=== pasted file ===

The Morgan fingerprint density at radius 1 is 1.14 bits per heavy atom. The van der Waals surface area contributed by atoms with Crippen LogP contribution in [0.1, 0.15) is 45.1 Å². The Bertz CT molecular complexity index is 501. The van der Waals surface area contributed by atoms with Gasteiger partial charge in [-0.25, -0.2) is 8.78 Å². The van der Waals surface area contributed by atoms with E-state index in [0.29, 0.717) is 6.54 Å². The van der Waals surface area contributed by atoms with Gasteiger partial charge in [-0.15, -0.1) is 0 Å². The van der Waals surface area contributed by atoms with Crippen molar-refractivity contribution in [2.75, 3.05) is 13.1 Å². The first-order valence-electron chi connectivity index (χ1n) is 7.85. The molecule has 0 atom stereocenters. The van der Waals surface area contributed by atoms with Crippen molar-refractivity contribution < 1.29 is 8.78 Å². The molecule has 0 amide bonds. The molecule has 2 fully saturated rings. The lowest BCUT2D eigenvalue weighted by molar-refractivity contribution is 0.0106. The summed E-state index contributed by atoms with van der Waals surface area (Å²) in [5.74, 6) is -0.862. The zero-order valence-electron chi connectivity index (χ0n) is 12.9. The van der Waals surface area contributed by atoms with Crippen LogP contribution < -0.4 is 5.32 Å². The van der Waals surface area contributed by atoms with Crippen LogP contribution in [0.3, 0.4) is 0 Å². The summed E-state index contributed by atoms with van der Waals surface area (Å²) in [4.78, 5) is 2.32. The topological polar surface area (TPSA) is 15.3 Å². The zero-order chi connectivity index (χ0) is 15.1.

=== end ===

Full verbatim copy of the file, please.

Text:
The Morgan fingerprint density at radius 1 is 1.14 bits per heavy atom. The van der Waals surface area contributed by atoms with Crippen LogP contribution in [0.1, 0.15) is 45.1 Å². The Bertz CT molecular complexity index is 501. The van der Waals surface area contributed by atoms with Gasteiger partial charge in [-0.25, -0.2) is 8.78 Å². The van der Waals surface area contributed by atoms with E-state index in [0.29, 0.717) is 6.54 Å². The van der Waals surface area contributed by atoms with Gasteiger partial charge in [-0.15, -0.1) is 0 Å². The van der Waals surface area contributed by atoms with Crippen molar-refractivity contribution in [2.75, 3.05) is 13.1 Å². The first-order valence-electron chi connectivity index (χ1n) is 7.85. The molecule has 0 atom stereocenters. The van der Waals surface area contributed by atoms with Crippen molar-refractivity contribution < 1.29 is 8.78 Å². The molecule has 0 amide bonds. The molecule has 2 fully saturated rings. The lowest BCUT2D eigenvalue weighted by molar-refractivity contribution is 0.0106. The summed E-state index contributed by atoms with van der Waals surface area (Å²) in [5.74, 6) is -0.862. The zero-order valence-electron chi connectivity index (χ0n) is 12.9. The van der Waals surface area contributed by atoms with Crippen LogP contribution < -0.4 is 5.32 Å². The van der Waals surface area contributed by atoms with Crippen LogP contribution in [0.3, 0.4) is 0 Å². The summed E-state index contributed by atoms with van der Waals surface area (Å²) in [4.78, 5) is 2.32. The topological polar surface area (TPSA) is 15.3 Å². The zero-order chi connectivity index (χ0) is 15.1.